Category Archives: Environmental

New Jersey Supreme Court Confirms Businesses Are Not Liable for Cleanup Costs Under New Jersey Spill Control Act Unless State Meets High Burden of Proof

By Samantha Sherman, Esq.
ssherman@pashmanstein.com

The New Jersey Supreme Court ruled on September 26, 2012 that the state must show “a reasonable nexus or connection” between the suspected polluter’s hazardous discharge and contamination at the damaged site in order to obtain damages and other authorized costs under the New Jersey Spill Compensation and Control Act (“Spill Act”).  The 42-page unanimous decision in New Jersey Department of Environmental Protection v. Dimant (“Dimant”) represents a victory for the business community over environmental organizations, both of which had filed amici curiae because of potential implications for future attempts to recover cleanup costs from businesses statewide.

The litigation stems from the discovery in 1988 that residential wells in Bound Brook, New Jersey had been contaminated with perchlorethylene (“PCE”), a solvent commonly used by dry cleaners and auto-body shops.  That year, state investigators looking for the source of contaminated groundwater found an external pipe from Sue’s Clothes Hanger (“Sue’s”) dripping PCE onto a driveway.  Sue’s was a family-owned laundromat and dry cleaning business in a small strip mall.  Although Sue’s had only been in operation for about fifteen months, the property had been used by laundry and dry cleaning businesses since the 1950s. The state did not perform any additional testing and did not take any enforcement action at that time.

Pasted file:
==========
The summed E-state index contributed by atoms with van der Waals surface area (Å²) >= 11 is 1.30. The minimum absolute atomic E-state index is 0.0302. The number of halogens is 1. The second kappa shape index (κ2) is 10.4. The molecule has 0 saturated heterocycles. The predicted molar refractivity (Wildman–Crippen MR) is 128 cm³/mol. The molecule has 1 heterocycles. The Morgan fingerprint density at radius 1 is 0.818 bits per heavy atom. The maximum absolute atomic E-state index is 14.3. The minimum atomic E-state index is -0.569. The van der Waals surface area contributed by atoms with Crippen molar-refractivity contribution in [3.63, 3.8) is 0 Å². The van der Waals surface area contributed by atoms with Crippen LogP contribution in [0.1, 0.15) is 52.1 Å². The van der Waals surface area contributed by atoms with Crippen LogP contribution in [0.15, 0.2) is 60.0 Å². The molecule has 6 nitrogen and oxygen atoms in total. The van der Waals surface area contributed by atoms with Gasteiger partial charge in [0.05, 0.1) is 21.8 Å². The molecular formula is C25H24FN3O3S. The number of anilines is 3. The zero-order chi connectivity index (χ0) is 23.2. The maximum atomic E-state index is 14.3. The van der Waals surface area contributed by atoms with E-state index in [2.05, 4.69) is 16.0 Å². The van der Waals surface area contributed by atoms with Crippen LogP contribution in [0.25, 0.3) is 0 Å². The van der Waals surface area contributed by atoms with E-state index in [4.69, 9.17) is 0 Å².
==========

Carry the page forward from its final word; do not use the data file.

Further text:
Approximately sixteen years later, in 2004, the NJDEP brought a Spill Act claim against Sue’s for investigation and cleanup costs.  Other parties settled prior to trial.

The trial court found that the NJDEP did not establish that Sue’s contributed to the groundwater contamination by a preponderance of the evidence.  The court noted that the contamination preceded the dry cleaning operation; that the drip was not retested and was not shown to have been continuous; that there was no evidence that the dripping PCE had penetrated all the way through the asphalt beneath the pipe; and that there was no way to tell that the PCE in the groundwater came from Sue’s as opposed to other local dry cleaners or prior dry cleaning businesses at the same site.  The Appellate Division affirmed.

The NJDEP argued before the Supreme Court that the courts below had applied the wrong standard, and that it should be able to establish liability under the Spill Act by showing that Sue’s had been responsible for a discharge and that the same substance had been found at the site.

The court rejected the NJDEP’s argument and held there was no basis for the state to shift liability onto Sue’s because it never showed that the discharge by Sue’s was connected to the groundwater damage “in some real, not hypothetical, way.”  The court held that DEP must prove by a preponderance of the evidence that leakage from the pipe during Sue’s operation actually caused contamination of the groundwater.

In dicta, the court distinguished the Spill Act from its federal counterpart, the Comprehensive Environmental Response, Compensation, and Liability Act (“CERCLA”) and used their legislative histories to explain the different proofs of causation required under the two laws.